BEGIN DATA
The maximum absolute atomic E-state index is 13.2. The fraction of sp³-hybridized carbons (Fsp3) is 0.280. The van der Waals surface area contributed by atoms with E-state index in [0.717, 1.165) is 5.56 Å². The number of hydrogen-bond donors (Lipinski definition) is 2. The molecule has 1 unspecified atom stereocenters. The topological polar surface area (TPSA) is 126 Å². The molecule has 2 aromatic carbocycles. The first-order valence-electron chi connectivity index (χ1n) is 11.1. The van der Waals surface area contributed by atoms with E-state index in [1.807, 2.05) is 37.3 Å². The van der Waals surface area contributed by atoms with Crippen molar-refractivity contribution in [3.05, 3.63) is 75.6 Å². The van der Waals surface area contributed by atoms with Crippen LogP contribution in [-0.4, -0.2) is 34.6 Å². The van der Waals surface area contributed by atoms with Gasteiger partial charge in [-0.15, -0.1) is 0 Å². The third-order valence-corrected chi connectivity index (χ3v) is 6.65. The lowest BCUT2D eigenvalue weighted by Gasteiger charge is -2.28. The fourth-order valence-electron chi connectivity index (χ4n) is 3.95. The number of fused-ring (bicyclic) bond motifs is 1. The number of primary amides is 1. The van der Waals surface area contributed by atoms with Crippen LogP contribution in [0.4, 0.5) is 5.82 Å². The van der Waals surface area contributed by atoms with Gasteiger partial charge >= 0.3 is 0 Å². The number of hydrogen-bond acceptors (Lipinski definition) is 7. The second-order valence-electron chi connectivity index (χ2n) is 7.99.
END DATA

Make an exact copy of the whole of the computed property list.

The maximum absolute atomic E-state index is 13.2. The fraction of sp³-hybridized carbons (Fsp3) is 0.280. The van der Waals surface area contributed by atoms with E-state index in [0.717, 1.165) is 5.56 Å². The number of hydrogen-bond donors (Lipinski definition) is 2. The molecule has 1 unspecified atom stereocenters. The topological polar surface area (TPSA) is 126 Å². The molecule has 2 aromatic carbocycles. The first-order valence-electron chi connectivity index (χ1n) is 11.1. The van der Waals surface area contributed by atoms with E-state index in [1.807, 2.05) is 37.3 Å². The van der Waals surface area contributed by atoms with Crippen molar-refractivity contribution in [3.05, 3.63) is 75.6 Å². The van der Waals surface area contributed by atoms with Crippen LogP contribution in [-0.4, -0.2) is 34.6 Å². The van der Waals surface area contributed by atoms with Gasteiger partial charge in [-0.15, -0.1) is 0 Å². The third-order valence-corrected chi connectivity index (χ3v) is 6.65. The lowest BCUT2D eigenvalue weighted by Gasteiger charge is -2.28. The fourth-order valence-electron chi connectivity index (χ4n) is 3.95. The number of fused-ring (bicyclic) bond motifs is 1. The number of primary amides is 1. The van der Waals surface area contributed by atoms with Crippen LogP contribution in [0.4, 0.5) is 5.82 Å². The van der Waals surface area contributed by atoms with Gasteiger partial charge >= 0.3 is 0 Å². The number of hydrogen-bond acceptors (Lipinski definition) is 7. The second-order valence-electron chi connectivity index (χ2n) is 7.99.